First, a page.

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  • He proclaimed himself, before everything else, a physiologist, and looked to physiology to provide the ultimate standard for everything that has value; and though his own ethical code necessarily involves the disappearance of sympathy, love, toleration and all existing altruistic emotions, he yet in a sense finds room for them in such altruistic self-sacrifice as prepares the way for the higher man of the future.

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  • toleration and mutual respect amongst the various confessions; the rousing and nurture of the Christian life and of all Christian works necessary for the moral strength and prosperity of the nation.

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  • At Cambridge he was strongly influenced by the philosophical views of Ralph Cudworth and Henry More, who proposed an unusual degree of toleration within the boundaries of the church and the limitations imposed by its liturgy and episcopal government; and his intercourse in Holland with foreign divines of different Protestant sects further encouraged his tendency to latitudinarianism.

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  • In all their negotiations with Ormonde and Glamorgan, Henrietta Maria and the earl of Bristol, the pope and Rinuccini stood out for an arrangement which would have destroyed the royal supremacy and established Romanism in Ireland, leaving to the Anglicans bare toleration, and to the Presbyterians not even that.

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  • A bare toleration had been granted in 1720.

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  • From this single instance we see not only how far mankind has travelled along the path of religious toleration since Deuteronomy was written, but also how very far the criticism implied in Christ's method of dealing with what "was said to them of old time" may be legitimately carried.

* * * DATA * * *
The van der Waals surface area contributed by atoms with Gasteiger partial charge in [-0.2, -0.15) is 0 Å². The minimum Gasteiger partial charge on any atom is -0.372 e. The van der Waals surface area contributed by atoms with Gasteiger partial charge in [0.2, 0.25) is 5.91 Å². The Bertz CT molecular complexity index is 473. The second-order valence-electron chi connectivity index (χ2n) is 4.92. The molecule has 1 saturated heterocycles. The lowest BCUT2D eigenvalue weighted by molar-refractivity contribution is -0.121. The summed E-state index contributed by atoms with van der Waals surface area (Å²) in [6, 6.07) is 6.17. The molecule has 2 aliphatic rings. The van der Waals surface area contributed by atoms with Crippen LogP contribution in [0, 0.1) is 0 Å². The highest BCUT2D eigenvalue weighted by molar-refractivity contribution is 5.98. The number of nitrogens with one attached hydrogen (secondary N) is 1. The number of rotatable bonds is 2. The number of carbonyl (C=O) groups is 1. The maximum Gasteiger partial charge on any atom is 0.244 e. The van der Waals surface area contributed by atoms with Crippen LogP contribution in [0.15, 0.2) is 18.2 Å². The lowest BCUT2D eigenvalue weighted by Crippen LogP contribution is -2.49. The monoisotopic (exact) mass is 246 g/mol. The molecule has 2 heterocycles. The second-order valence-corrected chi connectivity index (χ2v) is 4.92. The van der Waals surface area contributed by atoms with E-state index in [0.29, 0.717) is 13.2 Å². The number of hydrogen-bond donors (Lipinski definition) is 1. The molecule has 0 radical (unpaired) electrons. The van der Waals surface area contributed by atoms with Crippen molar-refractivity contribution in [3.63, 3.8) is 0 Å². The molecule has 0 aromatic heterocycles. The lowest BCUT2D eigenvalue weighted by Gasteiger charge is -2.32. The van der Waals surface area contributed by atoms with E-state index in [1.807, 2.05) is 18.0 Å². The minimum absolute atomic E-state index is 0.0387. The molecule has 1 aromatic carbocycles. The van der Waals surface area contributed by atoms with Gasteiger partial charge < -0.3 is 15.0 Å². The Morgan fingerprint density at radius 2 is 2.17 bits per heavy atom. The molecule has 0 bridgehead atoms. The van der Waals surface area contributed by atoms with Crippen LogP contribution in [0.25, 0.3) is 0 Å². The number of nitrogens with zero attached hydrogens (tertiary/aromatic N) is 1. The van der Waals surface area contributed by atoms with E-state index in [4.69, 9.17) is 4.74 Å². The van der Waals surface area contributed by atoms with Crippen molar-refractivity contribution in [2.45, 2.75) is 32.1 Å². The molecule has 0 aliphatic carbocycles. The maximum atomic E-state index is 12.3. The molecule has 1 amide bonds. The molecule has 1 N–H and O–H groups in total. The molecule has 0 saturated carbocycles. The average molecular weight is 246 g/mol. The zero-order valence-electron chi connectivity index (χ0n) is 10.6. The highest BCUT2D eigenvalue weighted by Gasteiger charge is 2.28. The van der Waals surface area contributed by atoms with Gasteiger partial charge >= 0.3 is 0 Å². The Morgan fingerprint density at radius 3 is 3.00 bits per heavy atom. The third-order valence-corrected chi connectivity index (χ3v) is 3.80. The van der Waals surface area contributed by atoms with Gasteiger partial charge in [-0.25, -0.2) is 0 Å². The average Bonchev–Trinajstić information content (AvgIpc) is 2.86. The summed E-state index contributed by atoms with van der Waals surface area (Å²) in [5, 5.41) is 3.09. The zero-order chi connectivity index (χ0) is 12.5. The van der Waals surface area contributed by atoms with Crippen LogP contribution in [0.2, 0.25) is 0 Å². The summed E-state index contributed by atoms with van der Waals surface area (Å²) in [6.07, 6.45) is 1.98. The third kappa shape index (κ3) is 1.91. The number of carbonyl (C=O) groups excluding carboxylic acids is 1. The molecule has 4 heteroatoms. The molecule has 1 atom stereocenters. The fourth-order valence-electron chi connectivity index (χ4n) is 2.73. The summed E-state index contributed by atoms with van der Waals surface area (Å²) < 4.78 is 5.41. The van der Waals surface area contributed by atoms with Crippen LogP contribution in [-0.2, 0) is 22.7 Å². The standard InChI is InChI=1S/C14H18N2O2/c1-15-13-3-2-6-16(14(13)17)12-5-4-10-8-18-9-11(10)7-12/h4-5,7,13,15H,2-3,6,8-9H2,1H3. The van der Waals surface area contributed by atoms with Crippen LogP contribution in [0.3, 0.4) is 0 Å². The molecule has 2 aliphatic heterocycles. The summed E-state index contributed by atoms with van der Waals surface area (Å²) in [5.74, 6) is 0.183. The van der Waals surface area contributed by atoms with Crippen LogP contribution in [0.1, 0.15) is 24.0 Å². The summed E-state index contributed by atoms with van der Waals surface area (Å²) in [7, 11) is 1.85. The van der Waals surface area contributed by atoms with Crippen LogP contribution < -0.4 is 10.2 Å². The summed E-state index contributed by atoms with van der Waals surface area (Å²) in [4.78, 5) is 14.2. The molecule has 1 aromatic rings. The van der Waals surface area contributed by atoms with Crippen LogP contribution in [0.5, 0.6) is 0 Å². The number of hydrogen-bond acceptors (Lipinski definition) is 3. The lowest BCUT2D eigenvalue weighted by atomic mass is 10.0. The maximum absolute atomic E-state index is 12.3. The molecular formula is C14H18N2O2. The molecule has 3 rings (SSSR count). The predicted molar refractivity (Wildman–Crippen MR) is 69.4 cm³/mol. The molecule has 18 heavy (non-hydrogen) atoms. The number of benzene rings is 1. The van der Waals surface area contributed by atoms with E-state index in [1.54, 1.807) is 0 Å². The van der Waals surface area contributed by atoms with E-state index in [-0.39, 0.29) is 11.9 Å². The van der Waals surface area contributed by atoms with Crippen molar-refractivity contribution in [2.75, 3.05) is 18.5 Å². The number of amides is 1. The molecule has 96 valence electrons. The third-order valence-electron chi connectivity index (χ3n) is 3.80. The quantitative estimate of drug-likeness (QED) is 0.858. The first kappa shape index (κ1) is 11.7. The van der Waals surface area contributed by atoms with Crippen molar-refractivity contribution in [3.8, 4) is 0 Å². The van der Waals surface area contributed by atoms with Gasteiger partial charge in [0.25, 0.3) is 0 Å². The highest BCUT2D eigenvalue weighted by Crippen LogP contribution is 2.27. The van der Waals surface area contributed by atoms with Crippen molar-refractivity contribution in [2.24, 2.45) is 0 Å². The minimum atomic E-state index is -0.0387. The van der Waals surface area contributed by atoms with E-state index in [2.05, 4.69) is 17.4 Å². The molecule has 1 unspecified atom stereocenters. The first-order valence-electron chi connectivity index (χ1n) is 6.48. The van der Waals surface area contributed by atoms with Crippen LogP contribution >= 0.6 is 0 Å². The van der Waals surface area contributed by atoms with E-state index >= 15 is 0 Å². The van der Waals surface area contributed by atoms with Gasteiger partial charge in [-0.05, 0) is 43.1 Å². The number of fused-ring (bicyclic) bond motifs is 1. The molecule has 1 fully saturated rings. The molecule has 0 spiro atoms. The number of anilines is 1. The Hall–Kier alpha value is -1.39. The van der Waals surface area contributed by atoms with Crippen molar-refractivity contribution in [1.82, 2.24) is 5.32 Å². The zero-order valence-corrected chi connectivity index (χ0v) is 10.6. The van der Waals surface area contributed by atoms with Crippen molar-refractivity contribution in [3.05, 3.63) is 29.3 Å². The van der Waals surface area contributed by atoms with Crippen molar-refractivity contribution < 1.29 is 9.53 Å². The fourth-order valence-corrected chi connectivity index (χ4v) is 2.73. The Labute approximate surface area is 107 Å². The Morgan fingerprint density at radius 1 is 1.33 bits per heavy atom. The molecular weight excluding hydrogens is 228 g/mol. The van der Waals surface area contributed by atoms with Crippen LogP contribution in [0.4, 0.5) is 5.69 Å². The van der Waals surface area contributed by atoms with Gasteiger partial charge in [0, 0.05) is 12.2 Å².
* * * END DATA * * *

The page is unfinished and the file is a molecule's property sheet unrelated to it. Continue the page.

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  • But the pressure of events and of parties was too strong; the policy of toleration which had miscarried at the council of Trent had no chance of success in France.

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  • soon saw that the times were not ripe for a third party, and that to enforce real toleration would require an absolute power which they did not possess.

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  • Thus the blood-stained 16th century closed with a promise of religious toleration and a dream of international arbitration.

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  • In 321 Constantine, seeing probably that he had been wrong in abandoning his usual policy of toleration, sought to retrace his steps by granting the Donatists liberty to act according to their consciences, and declaring that the points in dispute between them and the orthodox should be left to the judgment of God.

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  • Under the stimulus of Berber fanaticism the toleration first shown to the Christians was turned to persecution.

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  • The surrender of Granada on the 2nd of January 1492 was partly secured by promises of toleration, which were soon violated.

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  • With his absolutist tendencies he was bound to wish to govern them as he did Castile, and the principle of religious toleration, which was not understood by any prince in Europe with the exception of the prince of Orange, \Villiam the Silent (q.v.), was peculiarly impossible for him.

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  • For instance, liberty of conscience, established for the first time in 1869, was reduced to a minimum of toleration for Protestant worship, schools and cemeteries, but with a strict prohibition of propaganda and outward signs of faith.

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  • an upholder of the principle of toleration in religious opinions.